When the match begins, be ready to abort any strategy you have in mind in favor of an instinctive response. Avoid being too rigid, have a flexible and receptive mind, and be patient to see what happens. When the opportunity arises, react without hesitation and with conviction.

If you are defeated, you have no cause for regret. If you win, remain calm and prepare yourself for the next opponent.


A good kicker is hard to score on with kicks and a good puncher seldom loses by being outpunched. This is because each fighter has a deep understanding of his specialty and therefore, knows all the tricks that may be used against him or her. For example, after having practiced thousands of repetitions of, say a back fist, a puncher knows what an opponent looks like when he or she is setting up to attack with a back fist. Whatever your specialty, you should train hard to develop every facet of it. 

Mental attitude

Mental preparation before competing is a vital link between the physical and the psychological side of free-sparring. Remove all thoughts of self-doubt but be realistic within your capabilities. Visualize scoring on a superior fighter using your favorite technique; this is the first step to achieving the desired result. If you don’t believe you can do it, there is little chance of it ever happening.

Use this strategy as often as possible; raising your objectives as each success is achieved. The positive images will be self-fulfilling, and the mental conditioning will become an integral part of your training.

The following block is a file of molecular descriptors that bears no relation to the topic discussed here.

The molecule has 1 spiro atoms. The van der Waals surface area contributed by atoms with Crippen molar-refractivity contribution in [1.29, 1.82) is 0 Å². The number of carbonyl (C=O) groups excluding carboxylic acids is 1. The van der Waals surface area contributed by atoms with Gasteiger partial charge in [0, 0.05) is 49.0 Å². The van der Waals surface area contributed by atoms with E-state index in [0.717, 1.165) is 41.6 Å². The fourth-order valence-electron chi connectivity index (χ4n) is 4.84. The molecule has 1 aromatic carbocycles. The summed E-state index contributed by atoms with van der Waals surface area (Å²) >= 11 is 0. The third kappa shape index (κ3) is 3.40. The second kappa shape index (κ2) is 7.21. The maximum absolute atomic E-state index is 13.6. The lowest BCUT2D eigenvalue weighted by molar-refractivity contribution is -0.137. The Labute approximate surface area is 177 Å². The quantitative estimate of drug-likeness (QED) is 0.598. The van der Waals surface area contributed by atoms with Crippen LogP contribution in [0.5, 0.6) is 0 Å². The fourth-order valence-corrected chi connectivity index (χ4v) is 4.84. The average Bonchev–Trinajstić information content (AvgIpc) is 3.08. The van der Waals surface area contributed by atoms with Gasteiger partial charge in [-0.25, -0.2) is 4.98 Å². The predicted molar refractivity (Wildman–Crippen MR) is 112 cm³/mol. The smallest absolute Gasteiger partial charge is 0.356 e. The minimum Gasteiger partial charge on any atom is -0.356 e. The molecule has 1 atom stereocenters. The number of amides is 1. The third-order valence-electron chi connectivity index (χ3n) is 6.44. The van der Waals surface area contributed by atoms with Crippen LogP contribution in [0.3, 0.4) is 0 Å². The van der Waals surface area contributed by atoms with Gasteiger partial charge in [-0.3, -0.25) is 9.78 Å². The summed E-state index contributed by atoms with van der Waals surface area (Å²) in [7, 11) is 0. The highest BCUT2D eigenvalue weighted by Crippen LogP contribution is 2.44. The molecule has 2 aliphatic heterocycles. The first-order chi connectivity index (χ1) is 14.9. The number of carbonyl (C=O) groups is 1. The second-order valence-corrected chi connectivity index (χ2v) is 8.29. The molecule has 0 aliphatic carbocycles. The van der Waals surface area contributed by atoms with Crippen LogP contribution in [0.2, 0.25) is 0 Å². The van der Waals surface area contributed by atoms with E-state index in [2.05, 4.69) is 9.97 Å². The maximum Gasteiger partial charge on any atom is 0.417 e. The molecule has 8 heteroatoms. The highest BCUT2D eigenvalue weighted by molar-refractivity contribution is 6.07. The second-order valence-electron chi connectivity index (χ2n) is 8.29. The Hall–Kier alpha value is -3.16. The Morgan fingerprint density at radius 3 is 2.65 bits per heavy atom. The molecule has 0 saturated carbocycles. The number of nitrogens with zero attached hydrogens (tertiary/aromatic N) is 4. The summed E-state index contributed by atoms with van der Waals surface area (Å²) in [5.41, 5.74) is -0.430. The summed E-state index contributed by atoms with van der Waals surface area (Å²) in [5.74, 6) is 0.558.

Cultivate a strong, determined attitude before competing. Do not concentrate on using a specific technique or think about the outcome of the match, this distracts the mind. Respond intuitively and simply aim to do your best.


Avoid preliminary movements or actions that may be read by the opponent, such as a big breath before an attack or tugging on a pants leg before a kick. This contradicts fundamental biomechanics (human movement) that dictate that basic techniques require preparatory movements. There is no time to “prepare” in free-sparring, you should develop an explosive start to all techniques. While you should avoid inadvertently telegraphing, you can us purposeful telegraphing to make your opponent think you are going to attack one way while you attack another way.

Learn to interpret the opponent’s intentions, such as feet in line may indicate a sliding side kick is coming. Learn to read the hips. Whenever a hip comes toward you, that is an advance notice that something is coming from that side. Some fighters also telegraph with their shoulders, but this is overt and amateurish. Also, try to read when the opponent is loading up in the hips in preparation for an attack.


When using more than one technique in sequence, you must allow time for the opponent to react. For instance, when using a double jab, the opponent will pull his or her head back from the first jab. You must wait for the opponent's head to begin its return to its normal position or the second jab will also miss its target.

You may purposely miss-time your step and punch, so that they are not simultaneous, by punching early or late to confuse the opponent.

Timing, like range, cannot be improved by practicing basics. Good timing requires anticipation, total awareness, and intuition; otherwise, you will become a victim of the opponent’s feints. Good timing can compensate for a lack of speed. Develop timing by doing lots of free-sparring.


  • Hanho. (1992). Combat Strategy: Junsado, the Way of the Warrior. Connecticut: Turtle Press
  • Hee, D. (1992). Tae Kwon Do Fighting Strategies: The Ring Tactics of an Olympic Gold Medalist. Black Belt Magazine, August 1992.
  • Prime, N. (2001). Bridging the gap. Niagara North Newsletter, Volume 30, July 2001. [Online]. Available: [2003, February 20].
  • Turtle Press. (2002). [Online], Available: [2002, October 21].
  • United States Taekwondo Union. (1999). [Online]. Available: [1999, December 4].
  • Verstappen, S. (2002). Fight Smart I & II Chinese Strategies for The Sparring Arena.